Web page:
As Ryan Dempster continues to pitch well, and as the Cubs continue to look like a team that, while plucky, probably aren’t going to seriously contend for a playoff spot come September, Dempster’s name will continue to bounce around trade rumor circles.
Cubs right-hander Ryan Dempster, an obvious trade candidate, would be even more likely to be moved if the team signed righty Matt Garza to a contract extension.
Keep in mind, though, that Dempster, 35, effectively would control the process. As a player with 10 years of major-league service, five with the same club, he has the right to veto any deal.
Dempster, earning $14 million in the final year of his contract, is eligible for free agency at the end of the season. He likely would consider any proposals on a case-by-case basis, with the usual variables coming into play.
Players typically require inducements to waive their no-trade protection, either in the form of a cash bonus or contract extension. Dempster, though, already would cost nearly $5 million for two months unless the Cubs included cash in the deal to “buy” better prospects.
The Cubs might need to do just that — under the new CBA, potential free agents traded in the middle of a season no longer are eligible for draft-pick compensation. The new rule diminishes their trade value; the acquiring teams no longer can count on getting a draft pick, or picks, to replace the prospects they lost.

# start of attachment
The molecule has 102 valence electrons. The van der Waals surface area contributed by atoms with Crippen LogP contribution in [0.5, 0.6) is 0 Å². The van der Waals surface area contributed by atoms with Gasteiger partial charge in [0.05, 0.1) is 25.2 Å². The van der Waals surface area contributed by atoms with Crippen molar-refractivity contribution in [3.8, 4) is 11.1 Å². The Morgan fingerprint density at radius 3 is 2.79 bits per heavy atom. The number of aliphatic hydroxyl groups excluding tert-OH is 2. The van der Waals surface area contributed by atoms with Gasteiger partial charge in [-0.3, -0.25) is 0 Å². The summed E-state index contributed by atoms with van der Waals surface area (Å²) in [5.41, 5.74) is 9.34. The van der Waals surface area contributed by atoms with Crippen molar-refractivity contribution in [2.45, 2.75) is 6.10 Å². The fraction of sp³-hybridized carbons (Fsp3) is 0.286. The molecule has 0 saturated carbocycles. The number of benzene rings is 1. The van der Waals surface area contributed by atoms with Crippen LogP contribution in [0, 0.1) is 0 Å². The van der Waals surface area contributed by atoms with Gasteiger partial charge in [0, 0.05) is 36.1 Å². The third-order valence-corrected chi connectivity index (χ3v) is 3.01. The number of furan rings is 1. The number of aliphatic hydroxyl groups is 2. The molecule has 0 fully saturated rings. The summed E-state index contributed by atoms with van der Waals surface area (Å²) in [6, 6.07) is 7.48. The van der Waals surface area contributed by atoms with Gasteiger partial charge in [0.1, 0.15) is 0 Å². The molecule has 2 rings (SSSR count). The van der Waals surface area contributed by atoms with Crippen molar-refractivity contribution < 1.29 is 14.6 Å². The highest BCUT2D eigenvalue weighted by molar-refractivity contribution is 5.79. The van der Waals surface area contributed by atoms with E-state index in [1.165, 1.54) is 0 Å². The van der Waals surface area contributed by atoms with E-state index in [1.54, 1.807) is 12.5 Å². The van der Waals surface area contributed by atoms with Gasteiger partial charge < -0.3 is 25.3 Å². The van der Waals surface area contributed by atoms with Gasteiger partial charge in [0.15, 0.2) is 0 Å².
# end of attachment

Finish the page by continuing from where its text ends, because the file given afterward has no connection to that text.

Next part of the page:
The CBA point is an important one, as Dempster – assuming he keeps pitching well – would have been a candidate to be made a one-year, qualifying offer (about $12.5 million) after the season ends. And, given that he’s probably looking at one last decent free agent score, he probably would have declined. That would have made him much more valuable in the trade market.
As it stands, the only team eligible to make such an offer to Dempster is the Cubs, if they keep him. The draft pick compensation would be nice, but keep in mind: whereas Dempster would likely reject such an offer from the other 29 teams, are we certain he would reject it from his adopted hometown team?
That must weigh in the calculus of the Cubs’ decision on whether or not to trade Dempster. The acquiring team is getting a true rental player – possibly a very good one, but a rental player just the same – and that value may not exceed whatever value Dempster (plus the possibility of compensation) has to the Cubs. In that scenario, the Cubs might elect to hold onto Dempster, even if they know they don’t want to re-sign him, and even if they know they have no chance at the playoffs in 2012.
This, of course, all ignores Dempster’s no-trade rights, which, as Rosenthal points out, could be exercised and leveraged in any number of ways.
As I’ve said before, the ideal outcome here is that Dempster wants to go to a contender, and the Cubs can pick up a couple prospects in a deal (perhaps one in which they include some cash to incentivize the trading team to up the prospect bounty). That would remove the uncertainty attached to the decision about whether to make a qualifying offer to Dempster in the offseason, or to sign him to a new deal.
Finally, I have to disagree with Ken on the presumption that a Matt Garza extension makes trading Ryan Dempster more likely. I see it as neutral, or possibly in the other direction. As we’ve recently discussed, signing Garza to an extension may signal the Cubs’ intention to build a contender in the next two years, which could make the Cubs more willing to bring Dempster back on a short-term deal. Further, if the Cubs don’t extend Garza, and instead trade him for prospects, wouldn’t that make them more likely to trade Dempster?